Moreover, with that barcode on their products, manufacturers are introduced to a world of new possibilities that extend far beyond the obligation to be registered with GS1 just to get their products listed with one retailer. With their data added to the catalogue, other retailers are free to browse their products whenever they like, opening up new avenues for business.

“If I’m Ocado and I want to look for water in glass bottles, the work that we’re​ [GS1] doing ensures that it’s going to be quite easy for the retailer to search for glass-bottled water in our catalogue,”​ Dickson adds.

Manufacturers looking to export their goods get another added benefit from their barcode. Being a global company, GS1’s standards are recognised worldwide, making trade with foreign retailers much easier to facilitate – a helping hand in negotiations when, or if, Brexit finally happens, as Dickson points out. All GS1 members can access that catalogue of products and instantly see they comply to a strict set of standards.

“Brexit is a really good opportunity to showcase where we can help any size of business work through some of those potential changes around the border, because the fundamental thing you need to do is to be able to identify that product and we are well placed to do that,”​ Dickson continues. Through GS1’s set of standards, product information such as allergens and sugar content are consistent, no matter where in the world they are being applied.

“When you start to talk to a retailer in Asia and you share with them the work you’ve been doing with GS1, they’ll understand the way your products are created, making it quite easy for them to run your product in their stores.”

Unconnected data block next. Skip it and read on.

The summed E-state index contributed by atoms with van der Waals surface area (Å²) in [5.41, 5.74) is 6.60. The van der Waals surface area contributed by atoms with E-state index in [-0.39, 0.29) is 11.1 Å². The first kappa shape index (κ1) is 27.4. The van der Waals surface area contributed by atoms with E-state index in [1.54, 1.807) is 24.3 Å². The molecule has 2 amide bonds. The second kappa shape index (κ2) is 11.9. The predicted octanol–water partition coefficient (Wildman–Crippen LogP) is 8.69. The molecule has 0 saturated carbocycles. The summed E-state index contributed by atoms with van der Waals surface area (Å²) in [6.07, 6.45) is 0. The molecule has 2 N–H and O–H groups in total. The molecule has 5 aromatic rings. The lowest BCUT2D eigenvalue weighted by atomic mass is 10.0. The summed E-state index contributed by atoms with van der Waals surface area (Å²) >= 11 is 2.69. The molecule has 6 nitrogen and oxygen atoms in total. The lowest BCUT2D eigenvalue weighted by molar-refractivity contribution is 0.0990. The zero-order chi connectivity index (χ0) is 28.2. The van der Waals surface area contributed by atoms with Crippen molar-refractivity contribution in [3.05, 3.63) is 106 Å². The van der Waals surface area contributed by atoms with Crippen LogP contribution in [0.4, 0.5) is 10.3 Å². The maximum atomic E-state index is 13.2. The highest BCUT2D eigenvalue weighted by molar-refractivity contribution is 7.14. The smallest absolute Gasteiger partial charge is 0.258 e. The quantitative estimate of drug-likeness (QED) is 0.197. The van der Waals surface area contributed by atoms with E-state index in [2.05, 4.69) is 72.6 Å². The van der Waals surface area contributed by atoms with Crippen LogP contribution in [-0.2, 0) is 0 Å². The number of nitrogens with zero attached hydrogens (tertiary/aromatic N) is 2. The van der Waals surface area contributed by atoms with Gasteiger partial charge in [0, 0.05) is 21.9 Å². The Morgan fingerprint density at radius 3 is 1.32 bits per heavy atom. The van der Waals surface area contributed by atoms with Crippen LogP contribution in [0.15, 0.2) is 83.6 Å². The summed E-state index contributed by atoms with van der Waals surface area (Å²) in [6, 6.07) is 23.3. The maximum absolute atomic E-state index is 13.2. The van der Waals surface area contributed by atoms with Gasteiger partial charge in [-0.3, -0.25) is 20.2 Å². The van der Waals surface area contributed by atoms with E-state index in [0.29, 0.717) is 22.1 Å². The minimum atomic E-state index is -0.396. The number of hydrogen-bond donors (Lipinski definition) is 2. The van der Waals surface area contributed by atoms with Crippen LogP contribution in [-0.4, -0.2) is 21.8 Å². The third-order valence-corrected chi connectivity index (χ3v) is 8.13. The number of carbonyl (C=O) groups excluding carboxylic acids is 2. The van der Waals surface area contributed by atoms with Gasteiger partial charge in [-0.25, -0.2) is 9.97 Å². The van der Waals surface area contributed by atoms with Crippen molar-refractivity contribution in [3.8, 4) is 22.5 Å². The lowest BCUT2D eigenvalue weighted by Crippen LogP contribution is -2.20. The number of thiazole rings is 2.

The role of blockchain

Always eager to provide the most comprehensive supply chain and standards systems possible, one piece of traceability technology GS1 has kept its eye on is blockchain.

Lauded by many as the next big thing in the food and drink supply chain, Dickson is cautiously optimistic about the technology. Rather than diving headfirst into using it, however, GS1 is looking into how it can package the system in a way that is easy to understand and benefits the entire industry.

“Essentially, what we’ll try to do is work with industry on how we put some kind of wrapper around blockchain and introduce some standards, so there’s consistency in the way that people use it,”​ he explains.

Any decision on whether or not to adopt blockchain technology is dependent on the impact it would have on GS1’s SME affiliates, which make up a large percentage of the group’s membership. A system that might work for the larger players in the industry, for example, won’t necessarily work for smaller suppliers.

“We’re very aware that there are some pilots [on blockchain] going on in the food industry, but where we can help is by ensuring we’re all talking the same language around the technology and that the consistency is there.”

Jim Dickson

Job title:​ Head of retail at GS1
Age:​ 56
CV:​ Dickson started his career in the supply chain at United Biscuits in its transport department. As opportunities within supply began to decline, he moved to Tesco, where he spent 26 years and held a number of roles with the retailer across Europe. Dickson joined GS1 in 2016 and was made head of retail in 2017.
Domestics:​ Two children aged 8 and 12, previously married.
Hobbies and interests:​ A keen sportsman, Dickson has an interest in mountain biking, skiing and hiking holidays. “Because of my children I’m pretty much an outdoors kind of person.”

Related topics: Supply Chain